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Hi! Henry the Stephenson House mouse is back again. 'Tis the night before Christmas and all through the house not a creature is stirring - not even Henry, this old mouse. I found a cute little red hat that I know Mary left here just for me and I'm wearing it now. It's just me, Santa Mouse, curled up in my hidey place watching the glow the beautiful new post lantern creates on the front yard. Life is great!

Way back in 1820 the folks did not celebrate Christmas because that celebration came years later. December was just another month and usually cold. However, in December 1821, there was one family in Edwardsville that was very busy and happy and that was the Col. Benjamin Stephenson family. They were very busy because on December 15th they were moving into their new brick home!

I heard Karen say there is a bill from Jacque Mette in the Probate Records that tells the story. In early November, 1821, Mette delivered seven loads of wood and one load of beef to Col. Ben. During the first weeks of December, Mette's bill shows that he "hauled…1 load of barrels -$2.00 1 load of plank -$.25 2 loads of barrels-.$.50 1 load barrel and meat - $2.00; 2 loads of hogs - $.75". It looks like the Stephensons were making cure they would have plenty of food, livestock and firewood in place before they moved in. On December 15 Mette finished his part of the move when he hauled the household furniture, total charge - $5.00.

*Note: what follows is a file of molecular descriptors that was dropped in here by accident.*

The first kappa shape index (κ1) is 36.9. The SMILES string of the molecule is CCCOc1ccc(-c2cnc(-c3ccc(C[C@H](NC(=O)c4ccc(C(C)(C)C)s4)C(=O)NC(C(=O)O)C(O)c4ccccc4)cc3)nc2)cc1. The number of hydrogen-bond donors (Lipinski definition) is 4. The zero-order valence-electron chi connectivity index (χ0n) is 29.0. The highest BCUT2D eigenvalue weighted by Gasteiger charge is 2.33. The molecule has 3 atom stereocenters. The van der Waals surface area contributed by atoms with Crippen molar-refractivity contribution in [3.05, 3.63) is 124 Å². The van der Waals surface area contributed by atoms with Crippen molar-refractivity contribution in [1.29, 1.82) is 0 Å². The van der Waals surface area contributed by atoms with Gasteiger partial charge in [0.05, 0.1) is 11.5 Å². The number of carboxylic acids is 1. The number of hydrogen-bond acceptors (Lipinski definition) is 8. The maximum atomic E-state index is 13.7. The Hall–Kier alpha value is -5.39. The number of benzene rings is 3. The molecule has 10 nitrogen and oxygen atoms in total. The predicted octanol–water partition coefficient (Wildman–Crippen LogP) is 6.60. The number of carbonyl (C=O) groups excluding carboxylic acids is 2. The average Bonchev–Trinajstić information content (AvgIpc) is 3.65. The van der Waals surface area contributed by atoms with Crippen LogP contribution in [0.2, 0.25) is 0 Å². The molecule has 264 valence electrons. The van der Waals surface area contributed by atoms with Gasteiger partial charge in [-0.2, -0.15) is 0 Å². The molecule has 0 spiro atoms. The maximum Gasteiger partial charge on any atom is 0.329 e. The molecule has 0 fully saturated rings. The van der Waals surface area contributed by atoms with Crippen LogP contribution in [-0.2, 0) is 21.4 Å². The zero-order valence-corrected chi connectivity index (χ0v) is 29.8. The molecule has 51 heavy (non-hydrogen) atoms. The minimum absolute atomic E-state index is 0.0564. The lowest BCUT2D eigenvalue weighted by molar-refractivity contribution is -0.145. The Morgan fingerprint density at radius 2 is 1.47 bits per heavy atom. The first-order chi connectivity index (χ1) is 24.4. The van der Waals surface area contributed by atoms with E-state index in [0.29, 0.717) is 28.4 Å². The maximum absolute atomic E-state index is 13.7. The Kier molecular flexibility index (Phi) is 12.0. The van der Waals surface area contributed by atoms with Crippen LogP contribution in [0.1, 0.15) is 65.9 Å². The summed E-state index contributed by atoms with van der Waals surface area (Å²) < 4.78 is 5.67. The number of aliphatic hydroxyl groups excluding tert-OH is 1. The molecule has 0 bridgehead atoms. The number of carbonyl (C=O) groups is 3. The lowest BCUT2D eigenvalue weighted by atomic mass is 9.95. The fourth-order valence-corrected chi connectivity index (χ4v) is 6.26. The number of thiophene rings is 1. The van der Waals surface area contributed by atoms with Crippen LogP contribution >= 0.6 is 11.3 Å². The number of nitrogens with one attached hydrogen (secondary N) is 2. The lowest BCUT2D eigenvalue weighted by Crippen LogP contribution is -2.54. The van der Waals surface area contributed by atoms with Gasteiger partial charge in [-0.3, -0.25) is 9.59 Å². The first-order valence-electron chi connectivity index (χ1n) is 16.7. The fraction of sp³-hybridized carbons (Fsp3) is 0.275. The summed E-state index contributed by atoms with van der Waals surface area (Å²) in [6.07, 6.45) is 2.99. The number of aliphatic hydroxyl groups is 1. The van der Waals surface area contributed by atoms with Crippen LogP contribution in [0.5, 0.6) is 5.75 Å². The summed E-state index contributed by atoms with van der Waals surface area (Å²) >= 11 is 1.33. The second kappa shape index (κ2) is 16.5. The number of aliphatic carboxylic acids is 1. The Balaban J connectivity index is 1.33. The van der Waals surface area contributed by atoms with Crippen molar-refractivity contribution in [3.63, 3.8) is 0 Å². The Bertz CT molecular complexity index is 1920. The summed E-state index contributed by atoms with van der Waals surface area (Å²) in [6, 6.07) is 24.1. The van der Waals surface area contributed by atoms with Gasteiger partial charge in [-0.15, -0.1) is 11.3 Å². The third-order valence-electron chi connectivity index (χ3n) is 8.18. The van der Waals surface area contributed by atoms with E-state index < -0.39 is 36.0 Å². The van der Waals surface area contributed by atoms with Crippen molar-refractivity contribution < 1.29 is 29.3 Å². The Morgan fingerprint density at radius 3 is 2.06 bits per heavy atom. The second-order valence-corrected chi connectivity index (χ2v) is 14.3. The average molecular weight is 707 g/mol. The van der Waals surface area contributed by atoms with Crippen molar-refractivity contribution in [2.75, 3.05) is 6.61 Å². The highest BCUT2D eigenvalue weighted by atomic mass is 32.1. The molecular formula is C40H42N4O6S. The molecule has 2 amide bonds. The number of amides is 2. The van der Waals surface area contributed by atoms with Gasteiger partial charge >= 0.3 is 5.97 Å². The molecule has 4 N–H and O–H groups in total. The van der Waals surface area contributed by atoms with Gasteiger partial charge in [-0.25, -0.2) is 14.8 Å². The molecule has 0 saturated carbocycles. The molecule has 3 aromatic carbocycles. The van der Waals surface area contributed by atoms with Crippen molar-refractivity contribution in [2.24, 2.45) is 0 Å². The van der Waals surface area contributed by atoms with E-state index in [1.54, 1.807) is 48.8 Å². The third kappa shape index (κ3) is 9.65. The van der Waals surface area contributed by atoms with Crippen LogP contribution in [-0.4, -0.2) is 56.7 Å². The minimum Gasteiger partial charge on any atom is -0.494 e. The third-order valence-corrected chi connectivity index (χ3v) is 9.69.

On December 15, 1821, the Col. Benjamin Stephenson family spent their first night in their new home. How happy they must have been! Henry wonders if it was snowing on the new home and all the outbuildings. Just imagine the beautiful scene in rural Edwardsville.

Mette returned the first of January with five more loads of wood. The number of loads of wood delivered by Mette figures out to be more than five loads of wood needed to keep Col. Ben's family warm in December. The wood probably came from Col. Ben's property and Mette charged 25 cents a load for hauling. Wonder who cut the wood?

Jacque Mette, the hauler, is a story himself. In 1812 Mette was one of the persons Gov. Edwards ordered arrested in Peoria for "assisting the savages to murder our frontier settlers." He was among the prisoners brought to Fort Russell. Apparently Mette became "rehabilitated" by 1819, because at that time he was living in Edwardsville and served as official interpreter for the Treaty of Edwardsville, working with Chouteau and Col. Ben. Mette must have been really "rehabilitated" for Col. Ben to have trusted him to haul all of the Stephensons' worldly goods to the new home in 1821.

You all know about warm, fuzzys? Picture the Stephenson family gathered around the fire, enjoying their first night in their new brick home. That is a warm, fuzzy!


See ya' in year 2004,

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